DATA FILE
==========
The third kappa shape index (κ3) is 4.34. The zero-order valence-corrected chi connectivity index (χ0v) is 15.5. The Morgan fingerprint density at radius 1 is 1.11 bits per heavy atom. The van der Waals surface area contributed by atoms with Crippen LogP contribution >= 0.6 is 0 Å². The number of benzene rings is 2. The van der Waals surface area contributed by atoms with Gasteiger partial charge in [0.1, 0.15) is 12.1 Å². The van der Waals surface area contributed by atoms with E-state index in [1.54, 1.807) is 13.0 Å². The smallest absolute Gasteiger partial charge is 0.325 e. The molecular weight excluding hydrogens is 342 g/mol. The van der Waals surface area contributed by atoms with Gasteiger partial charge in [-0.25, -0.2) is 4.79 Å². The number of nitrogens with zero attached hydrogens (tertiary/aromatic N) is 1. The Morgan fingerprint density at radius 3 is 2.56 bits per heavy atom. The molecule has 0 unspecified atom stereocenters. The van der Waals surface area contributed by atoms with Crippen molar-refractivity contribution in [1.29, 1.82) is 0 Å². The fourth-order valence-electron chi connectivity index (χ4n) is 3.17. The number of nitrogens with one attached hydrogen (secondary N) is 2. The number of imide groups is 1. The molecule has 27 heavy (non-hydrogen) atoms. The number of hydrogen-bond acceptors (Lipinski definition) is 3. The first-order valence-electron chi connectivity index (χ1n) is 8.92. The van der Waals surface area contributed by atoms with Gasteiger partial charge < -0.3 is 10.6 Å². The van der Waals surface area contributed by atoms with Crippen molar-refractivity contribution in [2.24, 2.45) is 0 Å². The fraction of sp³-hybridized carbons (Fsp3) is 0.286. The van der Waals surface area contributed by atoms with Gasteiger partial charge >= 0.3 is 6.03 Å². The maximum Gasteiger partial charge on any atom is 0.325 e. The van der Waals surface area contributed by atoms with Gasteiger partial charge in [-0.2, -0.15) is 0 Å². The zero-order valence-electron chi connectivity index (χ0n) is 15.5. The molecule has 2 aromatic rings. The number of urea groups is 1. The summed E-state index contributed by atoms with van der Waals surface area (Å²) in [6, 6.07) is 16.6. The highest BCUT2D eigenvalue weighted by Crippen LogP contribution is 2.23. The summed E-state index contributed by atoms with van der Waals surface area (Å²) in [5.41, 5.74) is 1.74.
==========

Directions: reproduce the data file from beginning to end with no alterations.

The third kappa shape index (κ3) is 4.34. The zero-order valence-corrected chi connectivity index (χ0v) is 15.5. The Morgan fingerprint density at radius 1 is 1.11 bits per heavy atom. The van der Waals surface area contributed by atoms with Crippen LogP contribution >= 0.6 is 0 Å². The number of benzene rings is 2. The van der Waals surface area contributed by atoms with Gasteiger partial charge in [0.1, 0.15) is 12.1 Å². The van der Waals surface area contributed by atoms with E-state index in [1.54, 1.807) is 13.0 Å². The smallest absolute Gasteiger partial charge is 0.325 e. The molecular weight excluding hydrogens is 342 g/mol. The van der Waals surface area contributed by atoms with Gasteiger partial charge in [-0.25, -0.2) is 4.79 Å². The number of nitrogens with zero attached hydrogens (tertiary/aromatic N) is 1. The Morgan fingerprint density at radius 3 is 2.56 bits per heavy atom. The molecule has 0 unspecified atom stereocenters. The van der Waals surface area contributed by atoms with Crippen molar-refractivity contribution in [1.29, 1.82) is 0 Å². The fourth-order valence-electron chi connectivity index (χ4n) is 3.17. The number of nitrogens with one attached hydrogen (secondary N) is 2. The number of imide groups is 1. The molecule has 27 heavy (non-hydrogen) atoms. The number of hydrogen-bond acceptors (Lipinski definition) is 3. The first-order valence-electron chi connectivity index (χ1n) is 8.92. The van der Waals surface area contributed by atoms with Gasteiger partial charge < -0.3 is 10.6 Å². The van der Waals surface area contributed by atoms with Crippen molar-refractivity contribution in [2.24, 2.45) is 0 Å². The fraction of sp³-hybridized carbons (Fsp3) is 0.286. The van der Waals surface area contributed by atoms with Gasteiger partial charge >= 0.3 is 6.03 Å². The maximum Gasteiger partial charge on any atom is 0.325 e. The van der Waals surface area contributed by atoms with Gasteiger partial charge in [-0.2, -0.15) is 0 Å². The zero-order valence-electron chi connectivity index (χ0n) is 15.5. The molecule has 2 aromatic rings. The number of urea groups is 1. The summed E-state index contributed by atoms with van der Waals surface area (Å²) in [6, 6.07) is 16.6. The highest BCUT2D eigenvalue weighted by Crippen LogP contribution is 2.23. The summed E-state index contributed by atoms with van der Waals surface area (Å²) in [5.41, 5.74) is 1.74.